The Creative Trinity
The next part is about the creative trinity and I look at it in the same way as I mentioned the technical trinity so I try to bring the two together, but they're so different. I wanna isolate each one for you so that you understand why I call it a trinity. I think these are actually in order of importance. I think that the subject, in the end, is by far the most important thing that's going to bring somebody to your picture and keep them there. The composition and light can be interchanged and I'm gonna talk about that, show you examples of that. It does help me quite often to separate these three things out, especially in the landscape because we don't always have the same subject matter in the landscape that we're used to seeing in other pictures and by that I mean fashion photographers, architectural photographers. We do bond with other pictures of people and portraits faster than we do a landscape so unfortunately, you guys all picked the wrong genre of photography or at least the ...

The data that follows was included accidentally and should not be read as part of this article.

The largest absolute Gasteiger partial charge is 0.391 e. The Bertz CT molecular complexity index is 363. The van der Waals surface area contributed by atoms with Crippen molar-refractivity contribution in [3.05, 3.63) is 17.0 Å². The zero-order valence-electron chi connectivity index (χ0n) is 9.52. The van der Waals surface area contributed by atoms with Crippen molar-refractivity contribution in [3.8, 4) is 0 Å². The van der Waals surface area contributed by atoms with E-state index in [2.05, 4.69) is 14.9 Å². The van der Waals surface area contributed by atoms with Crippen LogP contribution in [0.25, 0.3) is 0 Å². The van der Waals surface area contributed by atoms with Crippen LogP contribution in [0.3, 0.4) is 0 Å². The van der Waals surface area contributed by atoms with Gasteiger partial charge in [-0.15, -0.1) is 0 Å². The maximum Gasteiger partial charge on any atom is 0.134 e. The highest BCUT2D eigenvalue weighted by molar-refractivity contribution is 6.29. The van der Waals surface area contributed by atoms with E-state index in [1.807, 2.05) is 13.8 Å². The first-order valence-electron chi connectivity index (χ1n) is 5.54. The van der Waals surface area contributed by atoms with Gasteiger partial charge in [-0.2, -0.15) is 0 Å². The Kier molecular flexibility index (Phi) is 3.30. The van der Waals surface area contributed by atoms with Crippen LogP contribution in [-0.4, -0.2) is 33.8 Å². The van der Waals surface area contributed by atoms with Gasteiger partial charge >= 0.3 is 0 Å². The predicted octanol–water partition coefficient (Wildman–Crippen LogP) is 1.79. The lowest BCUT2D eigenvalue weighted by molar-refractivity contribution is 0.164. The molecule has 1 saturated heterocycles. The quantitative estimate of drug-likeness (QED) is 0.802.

hardest one. You think it's easiest because it's landscape, but in the end, to make that landscape be as powerful a picture as a portrait, it takes a little more work and so isolating the subject is key. I'm breaking this down, like I said, to show you a couple options that you can think about, especially in sand dunes. We go out and we love sand dunes because they're sculpted beautifully and when the light gets low, you get these beautiful shadows, but to some degree, because you know now what I'd like to photograph, I think it's kind of subjectless. It's about the light and the composition maybe and so in my mind I wanna add the subject. So in this case it's a person walking up the dunes over there and that bonds the two elements together of the composition and the light, and gives us a subject matter to look at. So again, that's really what I enjoy doing is connecting the landscape with a person. So subject first. It's a little bit more of a journalistic approach. Then composition and light come second. So when you're looking at this in that sense, you might not even care about the other two, composition and light, and there are many pictures in history that are great illustrations of just that, where you take what you can get in composition and light, but it's all about the subject. So here's Tanzania. This was a scouting trip actually and we were driving along this riverbed, and this couple had set up a camp there. It was really cool, beautiful place and they ended up having quite a surprise. We went out to photograph and about a half hour, 40 minutes went by and we came back, and these lions had killed a baby giraffe, and it was right in front of their camp. So basically, at that point, I'm just capturing this scene and it's kind of funny because they're sittin' over there with their binoculars and she kind of looks like, "Oh my god, now I can't enjoy this camp anymore." It's really quite funny and they've got the old tent and everything set up to enjoy this, and they probably didn't realize all of this drama would happen right in front of them. The guy that was with us told us that it's just beginning. Once the lions leave, then the hyenas will come in and the vultures will start taking over. They're going to be up all night listening to this whole ruckus goin' on. So really this picture's not about the composition. I wanted to show the lions and the subject. So composition first, light second. It's just another way to look at the landscape and in this case, we don't hear always that you should photograph in the middle of the day because the light's no good and it's true. It's not colorful light, it's not gonna be as dramatic, sun's not as low on the horizon to give us that nice color, but if you study composition, then you can find these things any time of day. So this is a field of flowers in Colorado. Couple of pine trees, but it's really just about the composition and that's what caught my eye was this snaking river. All right, light first. Well there are times when, you know the phrase, "It's all about the light." I'll let you finish the sentence. Essentially it's more abstract, I think. We don't always have to compose with a subject because in scenarios where the light is literally so dramatic, again, you're just getting a shot of that light. A scenario like that would be.. Again, this was taken up in that same hike in Alaska and the light was coming up the valley so I'm looking down a ridge and over this little hill, and there's a deep, deep valley right beyond this rim here, and the sun came out under the fog, and lit up just a tiny bit of the fog and it was colorful. So in that scenario, I ran around to find a pool with it, but essentially, it was all about the light. I just wanted to make sure I captured that light that was striking the fog. So to go into in a little more detail, the subject. I think most of us can connect with the fact that when we look at landscape, the Grand Teton or when you go to the Grand Canyon, that's your subject and so we try to frame it that way. This is the Eureka Dunes, which is a sand dune up in the northern region of Death Valley National Park. Just a typical example of taking that subject and photographing it in the landscape. You've got the early morning light striking in and then, of course, some beautiful clouds behind it to compliment it, but in the end, it's all about those dunes, that's our subject. And then composition. Just to talk about it briefly, introduce it. Composition is about so many other things than the rule of thirds and especially in situations like this where you have these incredible lines and they're not just leading lines, but I'll talk about it later. They're design lines and in addition to that, you have to understand composition is about arrangement. So I'm going to talk later about the proportions of what we're looking at here and the arrangement of the foreground or one part of the picture to another part of the picture. In this case, a real good example that's real simple to practice is using the foreground. This is one of those mountains out in the valley and it's a beautiful mountain, some nice warm light on it, but there's this big kind of moonscape in front, and there's nothing there but a couple footprints from people who have walked by. I don't have a foot fetish, but I do have a fetish for footprints in the landscape. It drives me nuts. I don't want to see someone's footprints walking through the scene and so I always go out of my way to get to a place where there are no footprints. Just something that I enjoy not in my pictures. I didn't like the composition so you walk around until you find something of interest. In this case, it's that nice spiral or swirl in the creek and it just adds a whole bunch to a picture, and it's not hard to do this if you walk around and look down for a foreground. Light. Light is just one of those great things that I think all of us connect with. We can see it right away. We understand when the light's good. We don't always know what creates that great light, especially in studio photography, that's a great mystery. But the good thing is we don't really have to create this light, we're just visualizing it and we're capturing it on the camera. In this case, I think the best tip I can give you is that when it's all about the light, then you have to frame something and get something in the composition. But really, when you see light streaming through clouds and casting shadows in the sky, just take a picture of it and you'll learn, eventually, to add some other elements to it to make it more interesting. This is horrible shot of great light. This has the potential to be something, but it's way far away from it right now. This is taken out in the eastern edge of the San Juan Mountains, up near Telluride. Basically, this big storm was coming in and the sun was going down, and it was kind of a race between the storm enveloping the sun and the sun going down to light up that storm underneath because really that's a scenario that creates some of the most dramatic light is when the sun gets low and lights up these clouds from below. So here I was standing there, looking at this potential and walkin' around, finding compositions that just weren't working and this happens. I mean we all get in that position where you, you know, you cannot find something that comes together as much as we move around and as much experience as you might have. I literally did not take this picture to show you how bad composition can be, I took it because I was in a cycle of trying to find the composition. So one of the things I'll do, often, is a photographic yoga. I will go through all of the steps multiple times even though I know I have to delete the picture or I know I won't potentially use it, I just need to go through those steps of getting the shutter speed, exposure, all of that done, and setting up the camera, taking the pictures, and then realizing, sometimes, even on the back of the camera that this just isn't workin'. So it helps me to go through those steps. I did get a little lucky and the sun did not get enveloped by the clouds and so fortunately, I could turn around and the sun hit these aspens, and now it was more about the light. I wasn't really disappointed in that row of trees. It was something that was quite beautiful because some of 'em are turning Autumn and there's a nice glow on 'em, but essentially without the light, this picture wouldn't have the elements or the dynamic components of what I would consider a really good landscape photograph. So I was chasing the light and found a composition.